SOME women, even progressive ones, are surely celebrating Hillary Clinton’s third-place finish in the Iowa caucuses. Those of us who think 43 male presidents in a row is quite enough, thank you, still sometimes question whether a woman whose greatest political move was her marriage deserves to be the first woman in the White House.
But while there are plenty of reasons not to vote for Mrs. Clinton (as an antiwar libertarian, I could happily list them for you at length), her marital journey to power is not one of them. The uncomfortable truth is that political nepotism has often served feminism’s cause well.
In 1924, Miriam A. Ferguson, a Texas Democrat known as Ma, became the first woman elected to a full term as a governor. Her husband, James Edward Ferguson, had been elected, impeached and removed from the same office. Mrs. Ferguson ran on a platform of “two governors for the price of one” — a package that included a convicted extortionist and an untested woman.
Like it or not, the road to female advancement often begins at the altar. History books are thick with examples of women who broke political barriers because their family connections afforded them the opportunity.
If you’ve ever wondered why India, Indonesia, Myanmar, Pakistan and the Philippines seem readier to elect women than does the United States, here’s your answer: Societies that value a candidate’s family affiliation, and therefore have a history of nepotistic succession, are often open to female leadership so long as it bears the right brand. Benazir Bhutto, Indira Gandhi and Daw Aung San Suu Kyi, among many others, slashed through gender barriers on the strength of their family names.
In the United States, where a poll last year found that 14 percent of people still admit they would not vote for a woman, nepotistic advancement for women in politics was most common early in the 20th century. As Jo Freeman, the feminist political scientist, has pointed out, six of the first 14 women elected to Congress were widows of incumbents. Three more were the daughters of politicians.
The first three women to serve full Senate terms all succeeded their husbands. Only with the 1978 election of Nancy Kassebaum, a Kansas Republican, did a woman finally achieve a full Senate term without first following her husband into office. (And Ms. Kassebaum was the daughter of Alf Landon, the former Kansas governor.)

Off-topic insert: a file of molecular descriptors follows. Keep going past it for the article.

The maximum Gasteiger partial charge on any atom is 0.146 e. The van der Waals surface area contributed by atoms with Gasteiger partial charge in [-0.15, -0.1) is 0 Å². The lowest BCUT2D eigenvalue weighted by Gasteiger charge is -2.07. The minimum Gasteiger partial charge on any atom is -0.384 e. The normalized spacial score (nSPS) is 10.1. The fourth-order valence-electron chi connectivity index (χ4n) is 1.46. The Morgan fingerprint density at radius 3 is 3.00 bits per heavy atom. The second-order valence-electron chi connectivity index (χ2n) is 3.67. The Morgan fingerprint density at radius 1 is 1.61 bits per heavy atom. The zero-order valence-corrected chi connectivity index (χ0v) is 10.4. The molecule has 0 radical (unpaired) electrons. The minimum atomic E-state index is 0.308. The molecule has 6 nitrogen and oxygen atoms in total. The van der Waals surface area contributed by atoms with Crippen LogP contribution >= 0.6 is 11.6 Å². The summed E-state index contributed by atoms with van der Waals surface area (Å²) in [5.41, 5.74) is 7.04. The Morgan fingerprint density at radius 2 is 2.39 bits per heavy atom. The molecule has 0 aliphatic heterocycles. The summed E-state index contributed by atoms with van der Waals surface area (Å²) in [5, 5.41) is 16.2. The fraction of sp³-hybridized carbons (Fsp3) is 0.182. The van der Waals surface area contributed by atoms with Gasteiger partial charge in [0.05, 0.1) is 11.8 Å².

To some voters, Hillary Clinton’s husband provides reassurance that the “calculating” senator from New York won’t degenerate into a feminine hysteric if she is elected to the White House. Yet Mrs. Clinton, the first woman who is a serious contender for the presidential nomination of one of the nation’s two major political parties, still has to work overtime to prove herself non-threatening. She clings to the political center like a life raft and rarely ventures from the shallow waters of establishment predictability.
Social psychologists have found that women in leadership roles are typically seen as either warm, likable and incompetent, or cold, distant and competent. To be a strong, competent woman is to be something culturally unattractive, which probably says something about why few American women even aspire to political office. Worldwide, even popular female politicians — Margaret Thatcher, Golda Meir, Angela Merkel — are slapped with the moniker “iron lady.”
Granted, women who rely on their last names to ascend to power are not especially likely to pursue explicitly feminist policies. They may even be less likely to do so, in order to seem worthy of office.
But their chief function to the cause is outside of policy. By their very existence, these women attack the norms and assumptions that bar other women from ascending to power on their own.
Women like Lindy Boggs of Louisiana, who lost her husband in a plane crash in 1972 and then assumed his vacant office in the House of Representatives, showed us they could lead as well as their husbands did — even if they never would have been given the chance otherwise.
The best way to convince voters that women leaders are fully human — likable and competent at times, unlikable and incompetent at others — is to fill the world with more of them.
No mother wants to tell her daughter that she can aspire to the presidency only if she snags the most gifted politician of her generation. But Hillary Clinton’s rise to power, unsettling as it is, follows a time-tested pattern for the breaking of gender barriers.
The great feminist promise of a Hillary Clinton presidency amounts to this: If we elect a political wife now, perhaps we won’t have to later.
Kerry Howley is a senior editor at Reason magazine.